By Bill Harry
‘Ricky’. Ricky Tomlinson. Time-Warner.
‘Ricky’, Ricky Tomlinson’s autobiography, is a gritty, realistic evocation of a working class Liverpool that, just like Lance Street in Everton where Ricky Tomlinson was reared, no longer exists.
It was a time when: “Everyone knew everyone in Lance Street. No doors were ever locked. You just knocked and walked in.” For working class kids growing up in the debris of Liverpool in the aftermath of the second world war, there were games to play which, in a world without toys, meant action, danger and imagination – playing Tick’ or ‘Alalio’ or jumping across the walls of alleys. Food was basic, small treats came at Christmas, gangs protected their own ‘territory’ and, in a time when money was scarce, kids could collect jam jars to obtain entrance to a cinema.
Yet it was a time when there was trust in the community and working class people supported each other.
Ricky is a Liverpudlian to his bones. When his mother Peggy was nine months pregnant she was evacuated from Liverpool in case of bombing raids. Ricky was born at Burleigh House, Bispham, Blackpool on 26 September 1939. His mother, despite the dangers, returned to Liverpool three days later.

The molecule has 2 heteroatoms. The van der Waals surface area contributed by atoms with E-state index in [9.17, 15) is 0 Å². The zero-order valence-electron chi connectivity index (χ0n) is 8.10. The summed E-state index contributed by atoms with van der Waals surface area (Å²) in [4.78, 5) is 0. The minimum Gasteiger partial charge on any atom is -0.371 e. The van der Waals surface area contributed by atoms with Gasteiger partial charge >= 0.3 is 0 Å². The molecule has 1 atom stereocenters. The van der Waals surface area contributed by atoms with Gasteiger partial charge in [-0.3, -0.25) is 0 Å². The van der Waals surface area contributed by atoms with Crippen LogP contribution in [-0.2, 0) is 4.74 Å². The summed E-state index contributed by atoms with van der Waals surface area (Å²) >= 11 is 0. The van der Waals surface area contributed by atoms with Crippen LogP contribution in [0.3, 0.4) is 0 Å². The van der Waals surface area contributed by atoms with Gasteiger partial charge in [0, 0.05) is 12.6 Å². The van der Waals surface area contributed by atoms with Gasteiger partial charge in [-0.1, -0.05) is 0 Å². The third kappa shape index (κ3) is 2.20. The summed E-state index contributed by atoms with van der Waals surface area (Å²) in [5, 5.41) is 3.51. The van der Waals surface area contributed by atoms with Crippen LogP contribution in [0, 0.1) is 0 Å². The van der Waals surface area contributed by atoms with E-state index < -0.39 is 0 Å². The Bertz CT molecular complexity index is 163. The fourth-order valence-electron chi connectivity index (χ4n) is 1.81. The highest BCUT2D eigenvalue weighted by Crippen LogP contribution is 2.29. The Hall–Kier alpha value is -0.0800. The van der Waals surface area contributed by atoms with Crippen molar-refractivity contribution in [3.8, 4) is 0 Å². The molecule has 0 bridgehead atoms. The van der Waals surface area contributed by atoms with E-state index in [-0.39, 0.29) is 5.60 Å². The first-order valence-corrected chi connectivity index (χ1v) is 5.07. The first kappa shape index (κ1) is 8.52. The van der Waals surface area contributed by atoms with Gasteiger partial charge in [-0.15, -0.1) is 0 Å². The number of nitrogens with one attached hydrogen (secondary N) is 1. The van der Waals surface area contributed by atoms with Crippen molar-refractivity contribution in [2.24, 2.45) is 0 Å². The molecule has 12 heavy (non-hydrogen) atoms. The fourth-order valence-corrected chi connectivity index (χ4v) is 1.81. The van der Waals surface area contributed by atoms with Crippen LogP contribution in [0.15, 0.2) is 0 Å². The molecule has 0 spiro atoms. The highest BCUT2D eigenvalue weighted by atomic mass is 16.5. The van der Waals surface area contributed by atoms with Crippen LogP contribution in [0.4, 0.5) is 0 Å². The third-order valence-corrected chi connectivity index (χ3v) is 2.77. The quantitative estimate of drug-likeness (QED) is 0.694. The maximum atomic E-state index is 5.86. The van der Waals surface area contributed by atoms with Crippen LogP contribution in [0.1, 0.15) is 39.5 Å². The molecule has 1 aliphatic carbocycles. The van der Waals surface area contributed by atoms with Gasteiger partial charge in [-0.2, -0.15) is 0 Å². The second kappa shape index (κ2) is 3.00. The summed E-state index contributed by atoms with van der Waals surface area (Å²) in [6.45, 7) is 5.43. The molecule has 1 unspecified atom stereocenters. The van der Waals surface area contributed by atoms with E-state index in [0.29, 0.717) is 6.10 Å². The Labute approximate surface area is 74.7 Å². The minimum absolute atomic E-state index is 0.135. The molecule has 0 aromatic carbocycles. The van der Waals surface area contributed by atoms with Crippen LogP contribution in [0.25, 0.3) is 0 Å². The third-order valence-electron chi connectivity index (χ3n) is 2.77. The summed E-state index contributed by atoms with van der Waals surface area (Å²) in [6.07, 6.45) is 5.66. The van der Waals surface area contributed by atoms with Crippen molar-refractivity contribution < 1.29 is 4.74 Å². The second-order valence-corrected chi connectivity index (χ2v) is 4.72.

This reminds me of the Cilla Black episode that Ricky recalls. It began when Ricky was working on ‘Brookside’, and, together with the rest of the cast, attended a function in which Cilla and her husband Bobby Willis were present. A photographer asked if he could gather the celebrities together for a photograph.
“I pulled the ‘Brookside’ crowd together and then said, ‘Cilla, could you spare us a second?’ I gently touched her arm and then she spun to face me.
“‘Get your hand off this dress. It cost a lot of money,’ she snapped.
“I responded in kind. ‘I wouldn’t have thought so, the way it looks on you.’”
During a later interview, the interviewer mentioned this incident to Cilla.
“Well, he’s not even a Scouser,’ she responded. ‘He wasn’t born in Liverpool.’
“My response was ‘I may have been away from Liverpool for the first three days of my life, but she’s been away for the last forty years.’
“The Liverpool Echo picked up on the story and went hard on the feud angle. They even offered readers the chance to vote on the person they believed to be the truest Scouser. Cilla got annihilated.’”
The Grafton in West Derby Road was one of Liverpool’s premier ballrooms. Ricky, began going there at the age of 16 and recalled “The ballroom era was ending and rock ‘n’ roll had arrived, but the Grafton was slow to embrace the change and the bouncers would drag anyone caught jiving off the dance floor.